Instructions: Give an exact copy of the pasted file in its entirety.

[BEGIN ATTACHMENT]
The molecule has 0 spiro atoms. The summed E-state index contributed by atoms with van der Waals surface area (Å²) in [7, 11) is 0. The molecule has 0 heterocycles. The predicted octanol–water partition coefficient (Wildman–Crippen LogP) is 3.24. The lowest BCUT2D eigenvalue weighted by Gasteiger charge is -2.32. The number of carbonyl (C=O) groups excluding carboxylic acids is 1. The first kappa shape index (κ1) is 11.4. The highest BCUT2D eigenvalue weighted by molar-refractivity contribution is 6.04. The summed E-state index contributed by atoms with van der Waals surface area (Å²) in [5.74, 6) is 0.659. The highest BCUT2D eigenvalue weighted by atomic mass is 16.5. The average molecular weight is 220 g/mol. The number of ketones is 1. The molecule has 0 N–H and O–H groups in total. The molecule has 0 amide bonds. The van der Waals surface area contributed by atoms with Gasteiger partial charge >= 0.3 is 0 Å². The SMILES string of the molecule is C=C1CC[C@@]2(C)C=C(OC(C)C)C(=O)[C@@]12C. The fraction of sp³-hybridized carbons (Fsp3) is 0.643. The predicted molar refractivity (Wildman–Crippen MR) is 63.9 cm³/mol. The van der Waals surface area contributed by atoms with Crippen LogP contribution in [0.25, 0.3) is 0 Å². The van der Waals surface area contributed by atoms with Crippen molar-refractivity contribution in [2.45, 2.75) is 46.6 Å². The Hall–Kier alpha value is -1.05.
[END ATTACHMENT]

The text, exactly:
The molecule has 0 spiro atoms. The summed E-state index contributed by atoms with van der Waals surface area (Å²) in [7, 11) is 0. The molecule has 0 heterocycles. The predicted octanol–water partition coefficient (Wildman–Crippen LogP) is 3.24. The lowest BCUT2D eigenvalue weighted by Gasteiger charge is -2.32. The number of carbonyl (C=O) groups excluding carboxylic acids is 1. The first kappa shape index (κ1) is 11.4. The highest BCUT2D eigenvalue weighted by molar-refractivity contribution is 6.04. The summed E-state index contributed by atoms with van der Waals surface area (Å²) in [5.74, 6) is 0.659. The highest BCUT2D eigenvalue weighted by atomic mass is 16.5. The average molecular weight is 220 g/mol. The number of ketones is 1. The molecule has 0 N–H and O–H groups in total. The molecule has 0 amide bonds. The van der Waals surface area contributed by atoms with Gasteiger partial charge >= 0.3 is 0 Å². The SMILES string of the molecule is C=C1CC[C@@]2(C)C=C(OC(C)C)C(=O)[C@@]12C. The fraction of sp³-hybridized carbons (Fsp3) is 0.643. The predicted molar refractivity (Wildman–Crippen MR) is 63.9 cm³/mol. The van der Waals surface area contributed by atoms with Crippen LogP contribution in [0.25, 0.3) is 0 Å². The van der Waals surface area contributed by atoms with Crippen molar-refractivity contribution in [2.45, 2.75) is 46.6 Å². The Hall–Kier alpha value is -1.05.